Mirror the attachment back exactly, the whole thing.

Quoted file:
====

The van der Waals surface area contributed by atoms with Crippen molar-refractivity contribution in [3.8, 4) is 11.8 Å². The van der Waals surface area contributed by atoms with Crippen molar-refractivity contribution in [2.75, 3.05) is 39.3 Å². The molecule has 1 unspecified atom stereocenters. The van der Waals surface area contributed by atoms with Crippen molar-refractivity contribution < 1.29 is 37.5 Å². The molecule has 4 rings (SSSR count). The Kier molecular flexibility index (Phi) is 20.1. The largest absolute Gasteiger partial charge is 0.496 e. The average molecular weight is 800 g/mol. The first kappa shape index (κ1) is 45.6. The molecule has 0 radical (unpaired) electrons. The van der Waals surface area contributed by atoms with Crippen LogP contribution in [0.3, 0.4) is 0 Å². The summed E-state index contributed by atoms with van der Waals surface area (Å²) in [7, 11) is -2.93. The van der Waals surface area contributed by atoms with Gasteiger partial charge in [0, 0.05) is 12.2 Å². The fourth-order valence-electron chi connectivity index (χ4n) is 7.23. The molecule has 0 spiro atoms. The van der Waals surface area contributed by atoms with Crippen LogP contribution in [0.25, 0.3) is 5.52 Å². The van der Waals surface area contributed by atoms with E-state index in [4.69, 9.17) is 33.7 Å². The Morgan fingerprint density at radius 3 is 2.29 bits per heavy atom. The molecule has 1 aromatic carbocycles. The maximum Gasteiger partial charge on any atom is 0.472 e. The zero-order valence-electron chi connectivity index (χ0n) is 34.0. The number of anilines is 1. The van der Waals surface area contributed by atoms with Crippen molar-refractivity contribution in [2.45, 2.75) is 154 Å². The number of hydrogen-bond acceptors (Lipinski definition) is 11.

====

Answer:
The van der Waals surface area contributed by atoms with Crippen molar-refractivity contribution in [3.8, 4) is 11.8 Å². The van der Waals surface area contributed by atoms with Crippen molar-refractivity contribution in [2.75, 3.05) is 39.3 Å². The molecule has 1 unspecified atom stereocenters. The van der Waals surface area contributed by atoms with Crippen molar-refractivity contribution < 1.29 is 37.5 Å². The molecule has 4 rings (SSSR count). The Kier molecular flexibility index (Phi) is 20.1. The largest absolute Gasteiger partial charge is 0.496 e. The average molecular weight is 800 g/mol. The first kappa shape index (κ1) is 45.6. The molecule has 0 radical (unpaired) electrons. The van der Waals surface area contributed by atoms with Crippen LogP contribution in [0.3, 0.4) is 0 Å². The summed E-state index contributed by atoms with van der Waals surface area (Å²) in [7, 11) is -2.93. The van der Waals surface area contributed by atoms with Gasteiger partial charge in [0, 0.05) is 12.2 Å². The fourth-order valence-electron chi connectivity index (χ4n) is 7.23. The molecule has 0 spiro atoms. The van der Waals surface area contributed by atoms with Crippen LogP contribution in [0.25, 0.3) is 5.52 Å². The van der Waals surface area contributed by atoms with E-state index in [4.69, 9.17) is 33.7 Å². The Morgan fingerprint density at radius 3 is 2.29 bits per heavy atom. The molecule has 1 aromatic carbocycles. The maximum Gasteiger partial charge on any atom is 0.472 e. The zero-order valence-electron chi connectivity index (χ0n) is 34.0. The number of anilines is 1. The van der Waals surface area contributed by atoms with Crippen molar-refractivity contribution in [2.45, 2.75) is 154 Å². The number of hydrogen-bond acceptors (Lipinski definition) is 11.